|2||Bolton, A. E. and Hunter, W. M., Biochemical Journal, vol. 133, p. 529 (1973).|
|3||Dorval, G. et al., J. Immunological Methods, vol. 7, p. 237 (1975).|
|4||Hunter, W. M. et al., Nature (London) vol. 194, p. 495 (1962).|
|5||Langone, John J. et al., Journal of Immunological Methods, vol. 18, pp. 281-293 (1978), vol. 24, pp. 269-285 (1978).|
|6||Langone, John J., Methods in Enzymology, vol. 70, pp. 356-375, Academic Press (1980).|
|7||Meltzer, P. M. et al., Journal of Immunological Methods, vol. 17, p. 163 (1977).|
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|U.S. Classification||424/1.57, 530/806, 436/539, 530/816, 530/398, 436/542, 530/863, 436/804, 436/828, 530/825, 436/518, 530/391.1, 530/389.2, 436/501, 530/403, 530/389.6, 530/402, 530/413, 436/520, 530/389.8, 435/883, 530/389.3, 530/389.7|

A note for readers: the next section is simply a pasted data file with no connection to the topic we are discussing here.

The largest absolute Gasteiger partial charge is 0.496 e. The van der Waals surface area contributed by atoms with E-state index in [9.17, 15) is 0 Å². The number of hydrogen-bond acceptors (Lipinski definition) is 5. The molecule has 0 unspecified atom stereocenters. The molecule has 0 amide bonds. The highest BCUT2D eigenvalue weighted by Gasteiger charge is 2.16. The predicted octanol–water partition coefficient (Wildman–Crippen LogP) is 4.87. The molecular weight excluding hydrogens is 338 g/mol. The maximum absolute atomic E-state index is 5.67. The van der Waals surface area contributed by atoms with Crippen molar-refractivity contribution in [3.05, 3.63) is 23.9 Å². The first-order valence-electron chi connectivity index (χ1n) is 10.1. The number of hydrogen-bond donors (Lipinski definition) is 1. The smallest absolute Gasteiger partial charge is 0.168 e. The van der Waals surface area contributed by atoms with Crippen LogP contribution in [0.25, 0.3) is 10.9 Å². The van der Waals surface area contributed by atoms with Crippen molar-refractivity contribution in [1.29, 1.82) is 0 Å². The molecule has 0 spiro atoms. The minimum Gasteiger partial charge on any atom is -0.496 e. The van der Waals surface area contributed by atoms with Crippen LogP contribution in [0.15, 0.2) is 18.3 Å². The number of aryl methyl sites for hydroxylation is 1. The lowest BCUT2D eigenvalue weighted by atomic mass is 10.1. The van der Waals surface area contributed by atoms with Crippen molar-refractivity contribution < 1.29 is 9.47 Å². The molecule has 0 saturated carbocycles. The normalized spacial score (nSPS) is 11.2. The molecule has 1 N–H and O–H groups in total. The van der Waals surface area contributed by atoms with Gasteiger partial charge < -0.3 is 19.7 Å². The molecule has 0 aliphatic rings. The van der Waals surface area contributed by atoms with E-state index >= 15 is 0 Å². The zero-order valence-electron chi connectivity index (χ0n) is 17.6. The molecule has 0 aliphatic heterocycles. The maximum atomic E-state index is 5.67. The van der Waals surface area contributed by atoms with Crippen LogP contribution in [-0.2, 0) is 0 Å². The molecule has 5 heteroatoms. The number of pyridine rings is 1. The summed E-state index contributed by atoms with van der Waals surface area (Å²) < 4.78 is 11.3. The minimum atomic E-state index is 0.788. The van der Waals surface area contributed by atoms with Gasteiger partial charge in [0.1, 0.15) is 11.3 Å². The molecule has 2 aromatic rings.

|International Classification||G01N33/60, G01N33/94, G01N33/534|
|Cooperative Classification||Y10S530/806, Y10S435/883, Y10S436/804, Y10S530/825, Y10S436/828, Y10S530/863, Y10S530/816, G01N33/534, G01N33/60, G01N33/94|
|European Classification||G01N33/60, G01N33/534, G01N33/94|
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|Sep 10, 1991||REMI||Maintenance fee reminder mailed|
|Feb 9, 1992||LAPS||Lapse for failure to pay maintenance fees|
|Apr 14, 1992||FP||Expired due to failure to pay maintenance fee|
Effective date: 19920209